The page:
A Careful Look At Offshoring
from the natural-progression dept
Yet another article that takes a look at the “offshoring trend”, but this one actually takes a step back to put the whole thing in perspective. From a historical vantage point, this trend doesn’t seem all that different that past trends where products made in the US were eventually outsourced. The article quotes Walter Mondale from twenty years ago, when he was worried about chip production going to Japan, saying: “What are our kids supposed to do? Sweep up around Japanese computers and sell McDonald’s hamburgers the rest of their lives?” Instead, what happened was that cheap chips resulted in a technology boom that certainly helped the US economy quite a bit over the next two decades. The article also points out what we’ve been saying here all along: the rush to outsource is a bit shortsighted for most companies. Those who are only looking at the salary aspect of it, don’t realize that there are many more costs involved, and many are already starting to regret the decision to outsource. However, in some areas, it clearly does make sense to outsource, but the number of jobs that will go overseas each year is a very very small number – and pales when compared to the number of jobs lost each year naturally through layoffs and company closings. Finally, the article points out that, when done right, offshoring is a net positive for our economy – and has been historically. This doesn’t mean that it doesn’t make life hard for some people who lost their jobs. However, instead of thinking up protectionist plans, the US should be making an effort to train these displaced employees for better jobs in sectors that need them.
Comments on “A Careful Look At Offshoring”
like sweeping up in McDonalds….
No! My job is to sweep the floor. Yours is to shovel ou the slops.
A better analysis.
Intel may have managed to do well despite the loss of its market share but the US semiconductor business as a whole has not. There simply is no comparison between the semiconductor industry of the 1960s and 1970s, and that of todays.
A bigger question to ask is whether the US is a better country now than it was in the early 1980s. I think that there’s a strong argument that it is not. It seems to me that there has been a hollowing out of society caused by people being forced out of the middle class.
Articles that offer more insight are at:
The Rise Of India; and
Corporate America’s Silent Partner: India.
As these articles show R&D is being moved to India. In advanced engineering knowledge is power. And it is the PhDs that hold the knowlege – not the MBAs.
In the 1980s Intel was competing against Japanese companies. And it had somewhere to go – into microprocessors. Now it is US companies picking up stakes and moving countries. They may still have somewhere to go but why should they do it in the US?
Is the US better off?
This is absolutely a loaded question and there are many different ways to prove which ever side of the fence you’re on.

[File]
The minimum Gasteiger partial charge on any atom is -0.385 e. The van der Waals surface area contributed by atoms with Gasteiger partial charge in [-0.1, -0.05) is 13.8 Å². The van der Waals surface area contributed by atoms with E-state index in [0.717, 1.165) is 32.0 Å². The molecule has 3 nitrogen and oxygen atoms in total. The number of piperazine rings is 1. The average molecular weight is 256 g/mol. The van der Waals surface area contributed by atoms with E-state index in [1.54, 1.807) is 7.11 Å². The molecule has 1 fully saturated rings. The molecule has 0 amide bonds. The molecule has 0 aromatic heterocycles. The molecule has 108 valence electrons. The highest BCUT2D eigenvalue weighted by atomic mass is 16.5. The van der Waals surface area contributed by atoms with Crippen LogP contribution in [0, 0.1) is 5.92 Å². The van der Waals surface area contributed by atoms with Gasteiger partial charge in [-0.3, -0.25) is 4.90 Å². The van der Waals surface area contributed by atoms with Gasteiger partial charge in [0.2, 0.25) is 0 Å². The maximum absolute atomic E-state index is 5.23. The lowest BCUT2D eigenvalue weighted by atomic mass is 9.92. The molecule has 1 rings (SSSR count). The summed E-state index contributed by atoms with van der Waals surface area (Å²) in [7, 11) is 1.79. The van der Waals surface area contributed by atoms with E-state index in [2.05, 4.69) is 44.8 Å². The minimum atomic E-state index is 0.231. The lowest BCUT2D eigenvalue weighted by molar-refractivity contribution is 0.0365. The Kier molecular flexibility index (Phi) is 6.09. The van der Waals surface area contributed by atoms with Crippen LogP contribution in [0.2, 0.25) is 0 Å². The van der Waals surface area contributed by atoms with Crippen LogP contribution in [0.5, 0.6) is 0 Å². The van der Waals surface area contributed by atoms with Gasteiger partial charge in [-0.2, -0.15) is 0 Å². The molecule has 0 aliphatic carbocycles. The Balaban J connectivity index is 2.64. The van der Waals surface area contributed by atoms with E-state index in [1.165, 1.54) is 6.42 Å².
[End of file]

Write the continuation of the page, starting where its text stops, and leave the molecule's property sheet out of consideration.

I happen to be an optimist and agreee with publications such as the Economist that have doccumented the fact that the avergae american consumer may not earn more now, but have 30% more buying power becasue the cost of goods so low due to overshoring.
I remember when I was a kid a TV, new clothes, or a stero where costly. Now these comodities retail for under $50 at Wal Mart.
I also think with social issues the US has made a lot of progress since the 80’s in areas such as gay rights or femminism. Of course there is more to be done, but female corporate leadership such as Meg Whitman or Carly Fiorina just did not exist in 1982.
My father lost his job and his career due to the innovation of the macintosh and the changes that occured in the publishing industry due to it. It was difficult for sometime, but he finally found his calling as a professor, teaching printing and design.
An optimistic outlook is what is required to view these changes as opportunities, and then take advantage of them
Train for better jobs?
This mantra seems appropriate for the mill worker who has no higher education and his job has been outsourced. But it works a little different when you are already in the professional world, with higher education under your belt, and people just say you need to be retrained for a better job.
Re: Train for better jobs?
A fair point, but the reality for the last decade or so is that white collar professionals need to always be upping their skill sets or just plain reinventing themselves as their careers develop.
Anyone who wants to “just keep doing ‘x'” for a living indefinitely is either banking on their line of work not becoming a commodity, or just in denial. The danger in this mindset is that it treats a career path passively instead of accepting that, like it or not, we’re each responsible for actively doing our best to learn what the market needs, and finding a way to position ourselves accordingly.
Re: Re: An still ...
No one talks about the absurd executive salaries or performance bonus that are kept around while the bottom line “looks” nicer with out sourcing.
Hey CFO! Want to save %20? Try asking yourself do you really need a multi-million dollar salary?
Granted this is a simplistic view however I would love to see a complete detailed picture behind the need to outsource, including all salaries, bad managment, wasted expenditures, cover ups and so on …
Re: Re: Re: An still ...
If you just went back to school and have 30k in school loans to pay off, the last thing you want to see is that the job you retrained for is now only available in India.
How many times and how deep in debt must I go before corporate America thinks my skill set is adequate to provide me with a decent standard of living ?
Relatively cheap available goods doesn’t equate a good standard of living. It seems everyone is missing that point.
Re: Re: Re:2 An still ...
It’s your right, as an American, to have a decent standard of living.